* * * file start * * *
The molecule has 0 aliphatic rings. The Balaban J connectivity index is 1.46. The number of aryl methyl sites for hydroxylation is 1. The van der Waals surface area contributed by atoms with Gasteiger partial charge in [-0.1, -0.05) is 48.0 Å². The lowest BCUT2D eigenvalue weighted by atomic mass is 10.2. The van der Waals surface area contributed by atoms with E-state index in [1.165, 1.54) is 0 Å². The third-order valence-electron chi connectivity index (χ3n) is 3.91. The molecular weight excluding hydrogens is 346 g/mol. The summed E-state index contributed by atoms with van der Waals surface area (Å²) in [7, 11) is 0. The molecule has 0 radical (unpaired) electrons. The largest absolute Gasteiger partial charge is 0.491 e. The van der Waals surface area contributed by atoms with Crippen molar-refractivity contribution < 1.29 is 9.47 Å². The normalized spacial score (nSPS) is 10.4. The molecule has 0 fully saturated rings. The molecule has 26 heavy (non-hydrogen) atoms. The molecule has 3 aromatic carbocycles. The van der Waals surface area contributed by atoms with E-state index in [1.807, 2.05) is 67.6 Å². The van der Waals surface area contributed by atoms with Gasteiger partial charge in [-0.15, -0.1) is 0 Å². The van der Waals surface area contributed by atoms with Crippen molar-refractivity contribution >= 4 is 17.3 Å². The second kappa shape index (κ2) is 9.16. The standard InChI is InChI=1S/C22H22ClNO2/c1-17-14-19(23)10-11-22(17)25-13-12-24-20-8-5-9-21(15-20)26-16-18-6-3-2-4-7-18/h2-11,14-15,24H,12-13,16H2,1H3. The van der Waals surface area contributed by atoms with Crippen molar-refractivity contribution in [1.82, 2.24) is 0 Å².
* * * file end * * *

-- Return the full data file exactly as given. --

The molecule has 0 aliphatic rings. The Balaban J connectivity index is 1.46. The number of aryl methyl sites for hydroxylation is 1. The van der Waals surface area contributed by atoms with Gasteiger partial charge in [-0.1, -0.05) is 48.0 Å². The lowest BCUT2D eigenvalue weighted by atomic mass is 10.2. The van der Waals surface area contributed by atoms with E-state index in [1.165, 1.54) is 0 Å². The third-order valence-electron chi connectivity index (χ3n) is 3.91. The molecular weight excluding hydrogens is 346 g/mol. The summed E-state index contributed by atoms with van der Waals surface area (Å²) in [7, 11) is 0. The molecule has 0 radical (unpaired) electrons. The largest absolute Gasteiger partial charge is 0.491 e. The van der Waals surface area contributed by atoms with Crippen molar-refractivity contribution < 1.29 is 9.47 Å². The normalized spacial score (nSPS) is 10.4. The molecule has 0 fully saturated rings. The molecule has 26 heavy (non-hydrogen) atoms. The molecule has 3 aromatic carbocycles. The van der Waals surface area contributed by atoms with E-state index in [1.807, 2.05) is 67.6 Å². The van der Waals surface area contributed by atoms with Gasteiger partial charge in [-0.15, -0.1) is 0 Å². The van der Waals surface area contributed by atoms with Crippen molar-refractivity contribution >= 4 is 17.3 Å². The second kappa shape index (κ2) is 9.16. The standard InChI is InChI=1S/C22H22ClNO2/c1-17-14-19(23)10-11-22(17)25-13-12-24-20-8-5-9-21(15-20)26-16-18-6-3-2-4-7-18/h2-11,14-15,24H,12-13,16H2,1H3. The van der Waals surface area contributed by atoms with Crippen molar-refractivity contribution in [1.82, 2.24) is 0 Å².